Archive for January, 2012
This post was written by Tara Arora, our Campus Ambassador from the University of Maryland.
I recently had the opportunity to have my resume and cover letter personally reviewed by a PR professional, not in anticipation of being hired, but for the sole purpose of getting some constructive feedback. Let me rephrase…a PR professional took the time to give me one-on-one feedback on how to get my resume and cover letter in the best shape possible. Any regular student applying for competitive internships would treat her notes like a hidden treasure, but as a campus ambassador for the Intern Queen, I feel it is my responsibility to share the wealth.
Here are some of the big ticket tips I received on improving a resume/cover letter…use this information wisely:
1. Try to give results/metrics whenever possible: This was the first thing the brilliant PR professional pointed out about my resume. She has noticed that a lot of people provide a list of tasks they have done in previous positions, but these tasks don’t mean anything without results. Prove that what you did had a positive impact on the company. For example, if you assisted in the preparation of an event for a company, include the number of people that attended if it reflects the success of the event.
2. Start with the words that are used in the job description…and integrate these words into both your cover letter and resume. Your job as a striving intern is to prove to employers why you would be perfect for a position. What better way to do that than by telling them you can do exactly what they’re looking for?
3. Always remember to communicate what you can do for the company…not only what the company can do for you. It is obvious that internships will be beneficial to you, but that doesn’t help anybody else. In your cover letter and resume, make sure you highlight ways you would contribute to their company. They need to know why it would be worthwhile to have you as their intern.
4. Follow-up and try to speak with someone in person whenever possible: As if she wasn’t being helpful enough, this PR professional even gave me some great tips on the interview process. Make sure you follow-up! If you don’t hear back within two weeks after an interview, don’t hesitate to follow-up. This will give employers a taste of your determination and will show that you are still interested. Side note: Always send a thank you e-mail and/or handwritten note after an interview! (I even made sure to send a handwritten thank you note for her great tips.)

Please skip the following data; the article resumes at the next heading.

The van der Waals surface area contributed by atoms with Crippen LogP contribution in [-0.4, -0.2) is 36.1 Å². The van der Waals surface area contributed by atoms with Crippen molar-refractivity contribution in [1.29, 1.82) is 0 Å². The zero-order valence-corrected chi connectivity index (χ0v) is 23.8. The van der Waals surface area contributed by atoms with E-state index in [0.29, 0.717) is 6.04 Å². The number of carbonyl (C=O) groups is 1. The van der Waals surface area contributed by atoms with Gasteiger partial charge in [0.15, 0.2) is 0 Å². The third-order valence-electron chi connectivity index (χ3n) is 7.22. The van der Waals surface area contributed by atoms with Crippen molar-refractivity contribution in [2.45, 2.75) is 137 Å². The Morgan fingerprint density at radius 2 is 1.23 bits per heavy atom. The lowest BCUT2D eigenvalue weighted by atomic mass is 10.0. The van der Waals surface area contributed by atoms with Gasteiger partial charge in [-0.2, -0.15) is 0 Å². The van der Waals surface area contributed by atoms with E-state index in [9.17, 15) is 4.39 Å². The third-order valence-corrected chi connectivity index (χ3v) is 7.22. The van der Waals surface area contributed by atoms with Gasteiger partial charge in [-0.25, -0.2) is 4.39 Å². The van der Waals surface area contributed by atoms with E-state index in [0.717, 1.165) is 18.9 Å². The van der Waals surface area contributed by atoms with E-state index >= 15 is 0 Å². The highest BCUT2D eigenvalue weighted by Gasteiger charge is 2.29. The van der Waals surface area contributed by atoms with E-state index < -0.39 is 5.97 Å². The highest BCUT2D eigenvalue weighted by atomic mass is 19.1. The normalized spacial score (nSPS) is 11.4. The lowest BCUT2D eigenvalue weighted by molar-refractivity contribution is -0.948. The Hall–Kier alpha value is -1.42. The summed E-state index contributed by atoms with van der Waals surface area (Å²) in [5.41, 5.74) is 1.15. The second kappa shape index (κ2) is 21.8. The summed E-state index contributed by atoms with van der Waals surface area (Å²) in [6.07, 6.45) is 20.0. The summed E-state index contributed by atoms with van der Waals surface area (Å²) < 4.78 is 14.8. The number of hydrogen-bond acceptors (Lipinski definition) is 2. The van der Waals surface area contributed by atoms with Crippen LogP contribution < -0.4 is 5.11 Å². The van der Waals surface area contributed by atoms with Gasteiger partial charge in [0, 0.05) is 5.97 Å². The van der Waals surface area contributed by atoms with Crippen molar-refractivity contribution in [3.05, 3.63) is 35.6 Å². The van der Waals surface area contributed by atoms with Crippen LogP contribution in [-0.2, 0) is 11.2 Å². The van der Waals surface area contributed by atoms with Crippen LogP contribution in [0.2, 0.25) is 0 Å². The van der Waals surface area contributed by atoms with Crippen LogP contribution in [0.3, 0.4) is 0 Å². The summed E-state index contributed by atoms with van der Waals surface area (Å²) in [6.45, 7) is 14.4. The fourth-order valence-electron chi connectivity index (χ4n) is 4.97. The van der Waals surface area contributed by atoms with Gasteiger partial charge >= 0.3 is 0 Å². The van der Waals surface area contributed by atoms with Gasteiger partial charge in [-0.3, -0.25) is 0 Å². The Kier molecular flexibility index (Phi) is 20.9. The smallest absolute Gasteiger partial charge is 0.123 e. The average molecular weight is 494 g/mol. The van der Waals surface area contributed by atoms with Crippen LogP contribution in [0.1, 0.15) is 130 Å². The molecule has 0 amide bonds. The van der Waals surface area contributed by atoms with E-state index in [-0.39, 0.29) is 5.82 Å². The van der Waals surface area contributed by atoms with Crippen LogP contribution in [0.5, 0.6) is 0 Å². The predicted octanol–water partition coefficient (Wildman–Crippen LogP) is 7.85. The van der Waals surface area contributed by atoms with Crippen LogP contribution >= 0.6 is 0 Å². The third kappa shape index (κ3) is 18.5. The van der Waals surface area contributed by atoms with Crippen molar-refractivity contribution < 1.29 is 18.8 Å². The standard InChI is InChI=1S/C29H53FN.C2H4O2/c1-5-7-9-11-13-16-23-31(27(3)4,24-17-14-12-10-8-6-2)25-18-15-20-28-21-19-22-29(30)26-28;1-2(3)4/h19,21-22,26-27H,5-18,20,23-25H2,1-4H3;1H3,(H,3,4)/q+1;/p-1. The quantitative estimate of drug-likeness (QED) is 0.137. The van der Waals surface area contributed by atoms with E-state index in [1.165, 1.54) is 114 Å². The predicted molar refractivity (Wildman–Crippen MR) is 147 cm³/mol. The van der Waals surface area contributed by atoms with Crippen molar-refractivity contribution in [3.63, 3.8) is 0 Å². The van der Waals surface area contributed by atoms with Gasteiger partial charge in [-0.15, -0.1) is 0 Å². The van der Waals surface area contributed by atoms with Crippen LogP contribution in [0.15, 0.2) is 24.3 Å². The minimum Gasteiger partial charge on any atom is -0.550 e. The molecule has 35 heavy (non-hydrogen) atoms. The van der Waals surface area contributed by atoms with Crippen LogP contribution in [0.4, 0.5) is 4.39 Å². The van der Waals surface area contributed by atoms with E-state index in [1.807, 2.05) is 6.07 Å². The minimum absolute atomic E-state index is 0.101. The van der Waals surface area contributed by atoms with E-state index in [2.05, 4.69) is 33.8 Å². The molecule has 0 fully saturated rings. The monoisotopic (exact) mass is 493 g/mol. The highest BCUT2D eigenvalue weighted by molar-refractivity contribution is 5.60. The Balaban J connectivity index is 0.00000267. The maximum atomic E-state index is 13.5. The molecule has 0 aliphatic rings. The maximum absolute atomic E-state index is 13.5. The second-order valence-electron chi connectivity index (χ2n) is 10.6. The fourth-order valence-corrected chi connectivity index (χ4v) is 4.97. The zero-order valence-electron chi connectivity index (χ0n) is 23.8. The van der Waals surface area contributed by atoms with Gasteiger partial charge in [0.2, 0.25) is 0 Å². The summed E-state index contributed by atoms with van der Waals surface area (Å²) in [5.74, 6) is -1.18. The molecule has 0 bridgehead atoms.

As long as we’re on the topic of cover letter, resume and interview tips, let me throw another one out there: BUY LAUREN BERGER’S NEW BOOK ALL WORK NO PAY!!! The Intern Queen provides endless tips for preparing your resume/cover letter. Have this book by your side, and you can’t go wrong.
You. Are. Welcome.
This blog post was written by Bianca Elizabeth Ortega, our Campus Ambassador from Belmont University. Bianca is majoring in Music Business and Marketing.
When preparing your résumé to apply for jobs and internships, there are several essential steps you need to take before you should even consider your résumé ready to send out to potential employers. There is always room for additional enhancement and creative flair (depending on the industry you are hoping to work in), but the following guidelines should be fulfilled regardless.
Include a Permanent, Professional E-Mail Address
As a college student, you’re likely to have been issued a university e-mail address for use through your college’s intranet. While these e-mail addresses are typically full-function e-mail addresses, many universities deactivate these e-mail addresses shortly after your graduation. Therefore, it’s possible that potential employers may not be able to contact you later on if you’ve only included your university e-mail address on your résumé. It’s important that you create a separate, permanent e-mail address with a professional username, so that your e-mail address will continue to be a means of contact past your college years. Don’t use an old e-mail address with the immature and unprofessional username you came up with in middle school.
Always Keep Your Mailing Address Up To Date
While in college, it’s not likely that you’ll have the same mailing address for too long, so always update your mailing address every time you move to a new dorm, apartment, etc. When you go home for the summer, make sure to update your address as well.
Use Action Verbs and Proper Verb Tense When Describing Your Job Positions
When writing descriptions for each of your current and past job positions, utilize action verbs to create meaningful statements that demonstrate your involvement and tasks. Boston College has a great list of action verbs available on their website, and you can view those HERE. In addition to using powerful action verbs, it’s also important to change the tense of the verb to past tense for previously held positions and present tense for your current positions. It doesn’t make sense to describe a past position like you are currently holding it, and the same goes for present positions.
Keep Your Resume Short and Sweet